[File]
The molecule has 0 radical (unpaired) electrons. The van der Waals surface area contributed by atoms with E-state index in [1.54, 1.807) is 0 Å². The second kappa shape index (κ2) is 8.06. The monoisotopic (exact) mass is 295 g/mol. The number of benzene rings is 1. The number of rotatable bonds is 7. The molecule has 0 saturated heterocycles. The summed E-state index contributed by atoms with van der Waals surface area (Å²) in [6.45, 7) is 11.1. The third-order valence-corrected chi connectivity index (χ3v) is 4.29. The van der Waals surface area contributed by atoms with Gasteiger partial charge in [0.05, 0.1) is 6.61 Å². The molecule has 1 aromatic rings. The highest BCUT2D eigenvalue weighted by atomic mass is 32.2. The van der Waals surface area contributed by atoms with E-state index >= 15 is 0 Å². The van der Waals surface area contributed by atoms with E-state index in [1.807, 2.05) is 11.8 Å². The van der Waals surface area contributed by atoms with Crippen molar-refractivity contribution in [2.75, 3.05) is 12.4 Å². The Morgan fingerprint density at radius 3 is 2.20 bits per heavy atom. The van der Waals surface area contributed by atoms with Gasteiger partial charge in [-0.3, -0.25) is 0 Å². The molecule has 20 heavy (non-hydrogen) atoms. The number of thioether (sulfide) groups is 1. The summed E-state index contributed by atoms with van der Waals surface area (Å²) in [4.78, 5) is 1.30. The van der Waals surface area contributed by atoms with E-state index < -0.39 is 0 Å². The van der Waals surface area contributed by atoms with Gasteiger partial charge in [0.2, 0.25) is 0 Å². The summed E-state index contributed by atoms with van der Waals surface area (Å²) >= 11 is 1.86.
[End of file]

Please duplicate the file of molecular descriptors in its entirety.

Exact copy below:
The molecule has 0 radical (unpaired) electrons. The van der Waals surface area contributed by atoms with E-state index in [1.54, 1.807) is 0 Å². The second kappa shape index (κ2) is 8.06. The monoisotopic (exact) mass is 295 g/mol. The number of benzene rings is 1. The number of rotatable bonds is 7. The molecule has 0 saturated heterocycles. The summed E-state index contributed by atoms with van der Waals surface area (Å²) in [6.45, 7) is 11.1. The third-order valence-corrected chi connectivity index (χ3v) is 4.29. The van der Waals surface area contributed by atoms with Gasteiger partial charge in [0.05, 0.1) is 6.61 Å². The molecule has 1 aromatic rings. The highest BCUT2D eigenvalue weighted by atomic mass is 32.2. The van der Waals surface area contributed by atoms with E-state index >= 15 is 0 Å². The van der Waals surface area contributed by atoms with E-state index in [1.807, 2.05) is 11.8 Å². The van der Waals surface area contributed by atoms with Crippen molar-refractivity contribution in [2.75, 3.05) is 12.4 Å². The Morgan fingerprint density at radius 3 is 2.20 bits per heavy atom. The van der Waals surface area contributed by atoms with Gasteiger partial charge in [-0.3, -0.25) is 0 Å². The molecule has 20 heavy (non-hydrogen) atoms. The number of thioether (sulfide) groups is 1. The summed E-state index contributed by atoms with van der Waals surface area (Å²) in [4.78, 5) is 1.30. The van der Waals surface area contributed by atoms with E-state index < -0.39 is 0 Å². The van der Waals surface area contributed by atoms with Gasteiger partial charge in [0.2, 0.25) is 0 Å². The summed E-state index contributed by atoms with van der Waals surface area (Å²) >= 11 is 1.86.